Western Sydney's Eastern Creek has a new sustainable landmark - Jacfin's new building for Ricoh Australia. With sustainability a key driver from the outset, native landscaping and bio-retention works have minimised the ecological impact of the development, while the energy and water-saving measures create a healthy and productive workplace.
"At Jacfin, we pride ourselves on creating outstanding developments which are sensitive to the environment. That is why we were committed to achieving the first 5 Star Green Star - Industrial Design v1 rating in NSW." Jackie Waterhouse, Owner, Jacfin
Environmental displays at the entrance to the building provide reminders of the building's energy, water and rainwater consumption. Occupants and visitors to the building can check out comparisons to targets and previous performance periods. Signage also highlights the building's impressive environmentally sustainable features, including energy-efficient lighting design, rainwater collection and metering and monitoring.
"It was really important to the building owner to communicate the green initiatives incorporated in this building - to both site visitors and to the general public," says Bernadette Fitzgerald from WSP Built Ecology.
"By placing signage directed towards Eastern Creek Drive for the information of passing motorists and visitors to neighbouring facilities, future industrial developments in this area may emulate this project," Bernadette adds.
"The environmental displays are a fantastic way to encourage occupants and visitors to make a conscious effort to reduce their energy and water consumption on a daily basis," says project manager, Charles Stewart, from Thinc.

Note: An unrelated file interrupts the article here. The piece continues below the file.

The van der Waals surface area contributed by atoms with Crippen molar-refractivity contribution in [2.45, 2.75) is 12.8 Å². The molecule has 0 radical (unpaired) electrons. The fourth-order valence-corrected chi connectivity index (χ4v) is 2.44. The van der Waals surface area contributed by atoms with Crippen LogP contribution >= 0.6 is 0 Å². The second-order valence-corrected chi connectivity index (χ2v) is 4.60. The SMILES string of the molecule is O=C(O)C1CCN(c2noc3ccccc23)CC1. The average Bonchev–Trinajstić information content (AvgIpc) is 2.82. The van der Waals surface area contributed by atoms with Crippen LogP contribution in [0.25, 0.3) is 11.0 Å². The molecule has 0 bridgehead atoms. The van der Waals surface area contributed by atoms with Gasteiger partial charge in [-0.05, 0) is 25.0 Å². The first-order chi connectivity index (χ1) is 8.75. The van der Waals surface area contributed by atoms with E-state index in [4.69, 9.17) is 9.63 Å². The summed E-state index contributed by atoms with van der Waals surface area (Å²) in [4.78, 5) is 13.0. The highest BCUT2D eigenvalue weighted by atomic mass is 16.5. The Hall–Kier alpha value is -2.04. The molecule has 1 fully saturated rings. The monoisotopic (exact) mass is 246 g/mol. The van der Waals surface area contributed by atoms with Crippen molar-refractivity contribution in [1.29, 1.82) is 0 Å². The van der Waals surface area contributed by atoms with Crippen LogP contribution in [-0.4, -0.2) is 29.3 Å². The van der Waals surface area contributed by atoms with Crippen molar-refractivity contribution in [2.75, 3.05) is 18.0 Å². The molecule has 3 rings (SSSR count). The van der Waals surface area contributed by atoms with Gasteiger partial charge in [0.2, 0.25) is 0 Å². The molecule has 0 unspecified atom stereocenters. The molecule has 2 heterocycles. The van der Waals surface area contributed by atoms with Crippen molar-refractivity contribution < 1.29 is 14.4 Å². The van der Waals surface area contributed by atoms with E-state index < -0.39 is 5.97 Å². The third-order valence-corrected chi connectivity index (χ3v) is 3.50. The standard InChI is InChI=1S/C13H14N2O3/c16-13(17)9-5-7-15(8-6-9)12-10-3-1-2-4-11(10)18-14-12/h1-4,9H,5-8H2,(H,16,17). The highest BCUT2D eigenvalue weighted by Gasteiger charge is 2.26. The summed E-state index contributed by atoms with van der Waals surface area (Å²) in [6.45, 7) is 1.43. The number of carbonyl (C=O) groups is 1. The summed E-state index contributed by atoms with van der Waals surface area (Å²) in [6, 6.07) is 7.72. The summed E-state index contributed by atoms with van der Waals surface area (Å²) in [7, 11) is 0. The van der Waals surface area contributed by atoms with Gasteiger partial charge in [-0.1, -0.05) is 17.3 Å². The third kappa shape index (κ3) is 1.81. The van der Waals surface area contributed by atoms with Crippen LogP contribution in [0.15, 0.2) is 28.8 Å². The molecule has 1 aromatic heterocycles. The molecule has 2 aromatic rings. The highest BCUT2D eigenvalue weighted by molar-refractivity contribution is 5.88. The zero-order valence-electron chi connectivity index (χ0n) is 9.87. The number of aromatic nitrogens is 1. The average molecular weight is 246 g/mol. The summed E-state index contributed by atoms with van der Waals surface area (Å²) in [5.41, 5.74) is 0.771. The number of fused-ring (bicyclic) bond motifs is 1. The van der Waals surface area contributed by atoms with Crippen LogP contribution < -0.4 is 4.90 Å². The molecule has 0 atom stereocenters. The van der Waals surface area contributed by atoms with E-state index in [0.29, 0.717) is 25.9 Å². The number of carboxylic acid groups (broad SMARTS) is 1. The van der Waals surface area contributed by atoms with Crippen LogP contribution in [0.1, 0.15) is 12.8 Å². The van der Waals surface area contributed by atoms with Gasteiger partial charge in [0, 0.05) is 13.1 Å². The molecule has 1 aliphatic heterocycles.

High indoor environment quality is delivered through a number of initiatives - from acoustically sensitive rooms to an expansive skylight that floods the building with light. With materials low in volatile organic compounds and 100% fresh air rates, ample amounts of outside air counteract any build-up of indoor pollutants.
"The tenant, Ricoh Australia, is committed to sustainability and has featured on the planet's top 100 most sustainable corporations list every year since its inception. The firm recognises the value of the Green Star measures implemented and how they create a great working environment for its people," says the building owner, Jacfin's Jackie Waterhouse.
"Industrial developments provide an exceptional opportunity to harvest rainwater from their extensive roof areas. This is a great benefit to the site's ecology, council infrastructure and the facility's occupants, as rainwater harvesting provides a considerable source of water for irrigation and toilet flushing and reduces utility outgoings while decreasing run off into the local stormwater system," says Bernadette Fitzgerald from WSP Built Ecology.
The project achieved all 10 available points in the 'Water' category for smart, sustainable design features, including a xeriscape garden of drought-resistant natives that required watering for just the first three months. A rainwater collection and reuse system is expected to save more than 12,000 litres of water a week - a 49 per cent reduction in water consumption from one simple but spectacular measure. As Jackie Waterhouse says, "water-saving measures were a key part of the project to maximise the ongoing operational efficiency of the development."